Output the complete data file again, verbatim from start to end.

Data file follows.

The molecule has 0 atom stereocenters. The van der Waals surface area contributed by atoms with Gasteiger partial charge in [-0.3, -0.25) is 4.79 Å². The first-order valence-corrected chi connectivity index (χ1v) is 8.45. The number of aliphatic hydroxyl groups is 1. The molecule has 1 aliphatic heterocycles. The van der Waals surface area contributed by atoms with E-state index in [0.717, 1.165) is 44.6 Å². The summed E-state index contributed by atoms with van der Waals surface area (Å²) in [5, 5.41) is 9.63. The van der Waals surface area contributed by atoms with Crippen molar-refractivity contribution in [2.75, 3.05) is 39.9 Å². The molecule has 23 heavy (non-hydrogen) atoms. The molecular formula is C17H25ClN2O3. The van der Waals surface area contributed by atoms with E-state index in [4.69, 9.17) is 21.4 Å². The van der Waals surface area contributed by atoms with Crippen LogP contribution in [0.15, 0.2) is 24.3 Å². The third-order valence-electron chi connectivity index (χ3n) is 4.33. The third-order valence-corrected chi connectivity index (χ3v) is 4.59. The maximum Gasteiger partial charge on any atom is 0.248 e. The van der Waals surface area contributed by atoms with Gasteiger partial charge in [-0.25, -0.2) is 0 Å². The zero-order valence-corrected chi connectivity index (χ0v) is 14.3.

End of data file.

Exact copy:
The molecule has 0 atom stereocenters. The van der Waals surface area contributed by atoms with Gasteiger partial charge in [-0.3, -0.25) is 4.79 Å². The first-order valence-corrected chi connectivity index (χ1v) is 8.45. The number of aliphatic hydroxyl groups is 1. The molecule has 1 aliphatic heterocycles. The van der Waals surface area contributed by atoms with E-state index in [0.717, 1.165) is 44.6 Å². The summed E-state index contributed by atoms with van der Waals surface area (Å²) in [5, 5.41) is 9.63. The van der Waals surface area contributed by atoms with Crippen molar-refractivity contribution in [2.75, 3.05) is 39.9 Å². The molecule has 23 heavy (non-hydrogen) atoms. The molecular formula is C17H25ClN2O3. The van der Waals surface area contributed by atoms with E-state index in [4.69, 9.17) is 21.4 Å². The van der Waals surface area contributed by atoms with Crippen LogP contribution in [0.15, 0.2) is 24.3 Å². The third-order valence-electron chi connectivity index (χ3n) is 4.33. The third-order valence-corrected chi connectivity index (χ3v) is 4.59. The maximum Gasteiger partial charge on any atom is 0.248 e. The van der Waals surface area contributed by atoms with Gasteiger partial charge in [-0.25, -0.2) is 0 Å². The zero-order valence-corrected chi connectivity index (χ0v) is 14.3.